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DoL Urged to Help Pension Plans Make Climate Impact

The Department of Labor has been encouraged to do more to help 401(k) providers address the impact of climate change

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  • Written by  Banking Exchange staff
DoL Urged to Help Pension Plans Make Climate Impact

US pension plans should be required to disclose sustainable investment policies, according to the US Impact Investing Alliance.

The alliance has called for mandatory action by the Department of Labor (DoL) in response to a request for input on potential new climate-related rules.

It said providers of 401(k) pension plans should be subject to requirements to address the financial risks and impacts of climate change.

In a letter to the DoL, Fran Seegul, president of the US Impact Investing Alliance, cited research by JUST Capital that showed “overwhelming majorities of Americans support mandatory disclosure by companies about their business practices and their impacts on society”.

“In fact, there has been a steady and significant increase in retail ESG investing and overall interest in ESG over the past several years,” Seegul stated.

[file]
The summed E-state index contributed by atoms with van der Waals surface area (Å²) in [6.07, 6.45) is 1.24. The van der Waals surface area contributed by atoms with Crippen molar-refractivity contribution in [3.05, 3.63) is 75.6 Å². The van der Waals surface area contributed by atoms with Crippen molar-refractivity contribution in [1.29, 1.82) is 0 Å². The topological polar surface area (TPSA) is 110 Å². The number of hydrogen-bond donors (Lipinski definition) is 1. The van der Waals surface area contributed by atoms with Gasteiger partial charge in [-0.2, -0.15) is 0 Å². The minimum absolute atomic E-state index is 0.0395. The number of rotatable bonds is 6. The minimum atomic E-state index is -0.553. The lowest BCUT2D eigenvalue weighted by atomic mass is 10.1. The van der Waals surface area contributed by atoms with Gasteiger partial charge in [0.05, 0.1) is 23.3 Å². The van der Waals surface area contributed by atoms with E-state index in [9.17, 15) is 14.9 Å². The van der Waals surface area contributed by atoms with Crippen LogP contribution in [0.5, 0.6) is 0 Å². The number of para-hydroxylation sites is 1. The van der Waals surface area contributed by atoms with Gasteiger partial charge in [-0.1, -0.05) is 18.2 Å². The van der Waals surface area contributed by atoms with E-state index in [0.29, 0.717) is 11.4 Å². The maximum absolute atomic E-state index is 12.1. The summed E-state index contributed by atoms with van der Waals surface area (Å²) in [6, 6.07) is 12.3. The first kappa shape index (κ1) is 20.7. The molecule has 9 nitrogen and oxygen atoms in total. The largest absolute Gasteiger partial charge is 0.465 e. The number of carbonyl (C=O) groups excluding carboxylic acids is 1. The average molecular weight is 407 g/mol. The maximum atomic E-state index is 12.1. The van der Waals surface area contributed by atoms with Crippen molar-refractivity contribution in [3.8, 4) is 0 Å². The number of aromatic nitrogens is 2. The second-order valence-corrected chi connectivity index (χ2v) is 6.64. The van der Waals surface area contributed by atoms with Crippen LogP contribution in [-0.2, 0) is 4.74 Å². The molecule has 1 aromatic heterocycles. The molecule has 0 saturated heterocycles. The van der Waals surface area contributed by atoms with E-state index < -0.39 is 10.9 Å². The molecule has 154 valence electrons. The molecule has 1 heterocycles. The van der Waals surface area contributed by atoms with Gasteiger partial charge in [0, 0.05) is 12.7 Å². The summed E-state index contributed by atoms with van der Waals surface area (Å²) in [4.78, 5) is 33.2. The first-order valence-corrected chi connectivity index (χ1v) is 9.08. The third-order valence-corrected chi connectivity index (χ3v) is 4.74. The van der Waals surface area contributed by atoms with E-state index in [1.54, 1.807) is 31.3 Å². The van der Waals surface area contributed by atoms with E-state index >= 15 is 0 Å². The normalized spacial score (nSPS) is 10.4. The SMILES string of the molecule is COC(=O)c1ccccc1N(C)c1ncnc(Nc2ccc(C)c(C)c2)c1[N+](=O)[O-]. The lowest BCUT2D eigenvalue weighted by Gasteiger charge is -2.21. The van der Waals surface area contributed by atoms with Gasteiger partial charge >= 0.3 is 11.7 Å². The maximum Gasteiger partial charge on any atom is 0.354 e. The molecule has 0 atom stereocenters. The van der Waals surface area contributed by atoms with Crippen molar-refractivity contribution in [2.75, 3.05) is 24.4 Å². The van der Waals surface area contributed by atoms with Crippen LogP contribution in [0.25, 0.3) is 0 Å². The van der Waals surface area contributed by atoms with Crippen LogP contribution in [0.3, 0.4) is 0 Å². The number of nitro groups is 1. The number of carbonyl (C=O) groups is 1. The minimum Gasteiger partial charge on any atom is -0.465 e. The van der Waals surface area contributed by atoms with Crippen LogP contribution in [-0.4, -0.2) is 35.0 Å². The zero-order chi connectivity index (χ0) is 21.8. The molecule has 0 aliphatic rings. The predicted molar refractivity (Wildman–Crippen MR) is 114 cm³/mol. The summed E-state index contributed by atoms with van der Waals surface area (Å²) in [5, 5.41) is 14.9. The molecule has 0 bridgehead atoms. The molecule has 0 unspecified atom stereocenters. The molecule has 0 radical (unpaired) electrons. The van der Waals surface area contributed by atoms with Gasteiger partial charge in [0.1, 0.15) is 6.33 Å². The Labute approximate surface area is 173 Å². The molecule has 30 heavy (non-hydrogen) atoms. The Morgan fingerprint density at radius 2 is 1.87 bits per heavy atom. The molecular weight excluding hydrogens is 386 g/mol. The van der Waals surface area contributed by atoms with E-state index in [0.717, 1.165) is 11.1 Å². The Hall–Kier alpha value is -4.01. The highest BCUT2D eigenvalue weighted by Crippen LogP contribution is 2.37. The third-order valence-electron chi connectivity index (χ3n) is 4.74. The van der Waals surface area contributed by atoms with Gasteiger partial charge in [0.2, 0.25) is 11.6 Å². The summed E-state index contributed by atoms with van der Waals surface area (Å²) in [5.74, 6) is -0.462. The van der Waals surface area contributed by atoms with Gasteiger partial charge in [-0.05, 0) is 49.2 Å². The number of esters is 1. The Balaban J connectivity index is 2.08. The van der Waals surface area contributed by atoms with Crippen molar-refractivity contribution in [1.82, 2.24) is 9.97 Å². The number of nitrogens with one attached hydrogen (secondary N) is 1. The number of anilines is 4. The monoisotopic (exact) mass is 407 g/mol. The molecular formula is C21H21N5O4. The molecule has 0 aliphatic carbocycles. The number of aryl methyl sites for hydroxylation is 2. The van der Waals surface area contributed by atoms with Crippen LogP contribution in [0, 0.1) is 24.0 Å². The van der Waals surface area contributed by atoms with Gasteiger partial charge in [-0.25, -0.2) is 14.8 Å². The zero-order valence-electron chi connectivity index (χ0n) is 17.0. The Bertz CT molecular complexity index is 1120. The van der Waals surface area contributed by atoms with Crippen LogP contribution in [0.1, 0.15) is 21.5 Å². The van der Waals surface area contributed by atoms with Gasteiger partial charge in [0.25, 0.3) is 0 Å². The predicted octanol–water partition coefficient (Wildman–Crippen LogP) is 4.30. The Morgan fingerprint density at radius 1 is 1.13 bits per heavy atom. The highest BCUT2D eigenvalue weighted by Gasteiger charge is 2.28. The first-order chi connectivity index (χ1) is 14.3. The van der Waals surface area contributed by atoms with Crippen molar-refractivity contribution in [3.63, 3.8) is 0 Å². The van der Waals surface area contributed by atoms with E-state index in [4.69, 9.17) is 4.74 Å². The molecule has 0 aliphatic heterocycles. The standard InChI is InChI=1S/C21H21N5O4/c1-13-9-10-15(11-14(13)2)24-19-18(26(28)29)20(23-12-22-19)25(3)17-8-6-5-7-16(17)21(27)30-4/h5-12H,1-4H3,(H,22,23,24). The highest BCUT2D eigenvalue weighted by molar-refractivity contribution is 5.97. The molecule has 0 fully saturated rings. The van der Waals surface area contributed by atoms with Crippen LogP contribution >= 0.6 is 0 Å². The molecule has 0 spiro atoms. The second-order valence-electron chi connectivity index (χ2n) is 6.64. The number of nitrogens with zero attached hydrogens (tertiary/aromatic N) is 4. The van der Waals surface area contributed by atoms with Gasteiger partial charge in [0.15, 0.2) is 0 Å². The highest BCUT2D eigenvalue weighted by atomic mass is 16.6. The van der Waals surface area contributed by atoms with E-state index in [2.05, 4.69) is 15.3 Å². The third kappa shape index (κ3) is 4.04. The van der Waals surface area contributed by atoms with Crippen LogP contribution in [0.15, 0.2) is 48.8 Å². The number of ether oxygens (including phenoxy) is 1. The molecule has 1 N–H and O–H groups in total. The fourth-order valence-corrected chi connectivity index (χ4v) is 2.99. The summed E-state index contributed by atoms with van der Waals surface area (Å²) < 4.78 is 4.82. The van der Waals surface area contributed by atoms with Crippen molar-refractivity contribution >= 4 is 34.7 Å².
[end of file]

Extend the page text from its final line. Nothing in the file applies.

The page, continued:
The alliance has recommended that the department issue new guidance which requires ERISA-regulated fiduciaries to outline and disclose their sustainable policies.

It also urged the DoL’s Employee Benefits Security Administration to support pension plans in their evaluations of climate-related financial risks and their construction of “prudent sustainable investment policies”.

To do this, the alliance recommended it investigate “the state or landscape of data and analytics available to plan fiduciaries”.

“This could include existing data providers, with a breakdown of how that data is being evaluated and interpreted against industry accepted climate-related metrics, standards or benchmarks,” the letter stated.

Additionally, the DoL was urged to co-ordinate its efforts with other federal agencies, such as the Securities and Exchange Commission, which recently proposed climate-related disclosure rules for listed companies.

Just two years ago, the DoL was considering a rule banning plan fiduciaries from considering non-financial criteria in their investment strategies. However, this was scrapped at the start of the Biden administration.

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